Gerry Lougheed Jr., Ontario Liberal fundraiser, charged in Sudbury byelection scandal
Lougheed to 'vigorously' defend 2 charges, including unlawfully influencing or negotiating appointments
Ontario Provincial Police have laid criminal charges against provincial Liberal Party fundraiser Gerry Lougheed Jr. in relation to the Sudbury byelection in February.
Police say Lougheed has been charged with these Criminal Code offences:
- One count of counselling an offence not committed.
- One count of unlawfully influencing or negotiating appointments.
Lougheed released a statement Thursday morning, saying he would be "vigorously defending these charges in the courts."
"I have no further comments at this time as this matter is now before the courts," he said.
The investigation was launched after a former Liberal candidate said he was offered a job or an appointment to step aside in the Feb. 5 byelection for Premier Kathleen Wynne's preferred candidate, former New Democrat Glenn Thibeault.
Wynne has always maintained the Liberals were just trying to keep former candidate Andrew Olivier in the party fold, and there was no need to offer him a job or appointment to step aside because he was not going to be the candidate.
Thibeault won the byelection for the Liberals, taking back the Sudbury riding they had lost to the New Democrats in the 2014 general election.
The OPP said in a statement "this has been a very uncommon investigation," and said they will provide no further comment.
Greater Sudbury Police confirm that Lougheed has stepped aside as chair of the Sudbury Police Services Board.
Huntington University also confirmed that Lougheed has stepped aside as chancellor of the school — just hours before he was to be formally installed in the ceremonial office.
One of the charges carries a maximum penalty of five years in prison.
According to OPP, Lougheed is due to appear in court on Nov. 18.
'Will the premier step aside?'
At Queen's Park today, opposition parties maintained Lougheed was acting on orders from Premier Kathleen Wynne.
"The premier has disgraced her office," said PC leader Patrick Brown. "Will the premier step aside?"
According to NDP House Leader Gilles Bisson, "Everybody has heard the tapes ... Mr. Lougheed was very clear — he was there on behalf of the Premier of Ontario."
Wynne was not in the Legislature to answer to the opposition herself, but Deputy Premier Deb Matthews defended her, saying "The premier has cooperated fully with the police investigation."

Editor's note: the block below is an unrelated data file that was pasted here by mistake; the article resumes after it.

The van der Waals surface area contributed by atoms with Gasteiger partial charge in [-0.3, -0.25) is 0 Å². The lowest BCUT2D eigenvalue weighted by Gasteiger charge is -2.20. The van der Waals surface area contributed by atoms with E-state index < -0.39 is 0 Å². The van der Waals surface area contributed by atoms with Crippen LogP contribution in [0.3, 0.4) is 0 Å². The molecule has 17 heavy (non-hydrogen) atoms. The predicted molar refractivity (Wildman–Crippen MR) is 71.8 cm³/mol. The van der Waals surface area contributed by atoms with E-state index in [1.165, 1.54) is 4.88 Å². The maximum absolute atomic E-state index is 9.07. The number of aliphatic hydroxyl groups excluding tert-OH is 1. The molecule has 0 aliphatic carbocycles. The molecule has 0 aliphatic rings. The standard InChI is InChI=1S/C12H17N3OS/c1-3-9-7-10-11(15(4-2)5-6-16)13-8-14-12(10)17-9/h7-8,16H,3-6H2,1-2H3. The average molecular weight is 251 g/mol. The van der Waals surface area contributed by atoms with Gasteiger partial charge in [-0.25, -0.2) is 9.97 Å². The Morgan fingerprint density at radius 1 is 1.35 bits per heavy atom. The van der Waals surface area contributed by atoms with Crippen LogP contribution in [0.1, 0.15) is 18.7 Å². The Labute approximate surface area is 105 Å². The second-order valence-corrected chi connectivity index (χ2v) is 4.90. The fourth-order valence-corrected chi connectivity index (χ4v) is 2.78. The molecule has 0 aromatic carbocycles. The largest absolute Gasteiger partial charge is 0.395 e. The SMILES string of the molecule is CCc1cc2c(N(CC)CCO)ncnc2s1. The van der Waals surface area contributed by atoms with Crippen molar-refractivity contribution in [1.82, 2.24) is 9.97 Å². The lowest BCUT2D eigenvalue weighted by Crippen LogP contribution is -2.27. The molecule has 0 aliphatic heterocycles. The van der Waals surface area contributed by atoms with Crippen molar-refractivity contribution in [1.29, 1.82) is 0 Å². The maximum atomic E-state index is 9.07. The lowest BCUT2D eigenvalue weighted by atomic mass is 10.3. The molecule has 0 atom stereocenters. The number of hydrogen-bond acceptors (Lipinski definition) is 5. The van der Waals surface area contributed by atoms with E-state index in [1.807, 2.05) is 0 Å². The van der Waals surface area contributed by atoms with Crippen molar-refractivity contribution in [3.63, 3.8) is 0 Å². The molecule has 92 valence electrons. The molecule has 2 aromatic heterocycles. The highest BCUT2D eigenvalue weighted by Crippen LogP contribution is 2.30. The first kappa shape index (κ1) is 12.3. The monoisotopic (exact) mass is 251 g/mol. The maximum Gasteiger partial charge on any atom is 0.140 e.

Wynne's deputy chief of staff Pat Sorbara was also under investigation, but Matthews said the OPP have told Sorbara's lawyer she will not be charged.
Olivier, Thibeault respond
Spurned former Sudbury Liberal candidate Andrew Olivier released a statement to the press on Thursday afternoon.
"Although I did not initiate this investigation, I will cooperate as I have from the outset with the authorities in any way I can," he wrote.
"The legal advice I have received and which I have accepted is to not make any further statements regarding these events while the matter is before the courts."
At Queen's Park, Liberal MPP Glenn Thibeault faced a barrage of questions from reporters about the charges — and about Lougheed's support of him.
A high-profile defection from the federal NDP to the Ontario Liberals in Dec. 2014 left some in the Sudbury riding feeling like they'd "been slapped in the face". When asked whether Lougheed's fundraising efforts or political clout helped to smooth the way to his victory in the riding, Thibeault said Lougheed was "just [as important as] any volunteer".
"I think most of the heavy-lifting was done by myself," he said.
And when asked by a reporter whether he thinks the "commotion" has been worth it to clinch one seat:
"You know what? Politics is politics. Elections are elections," he continued. "For me, representing the people of Sudbury is always worth it. Hindsight is 20-20."
With files from The Canadian Press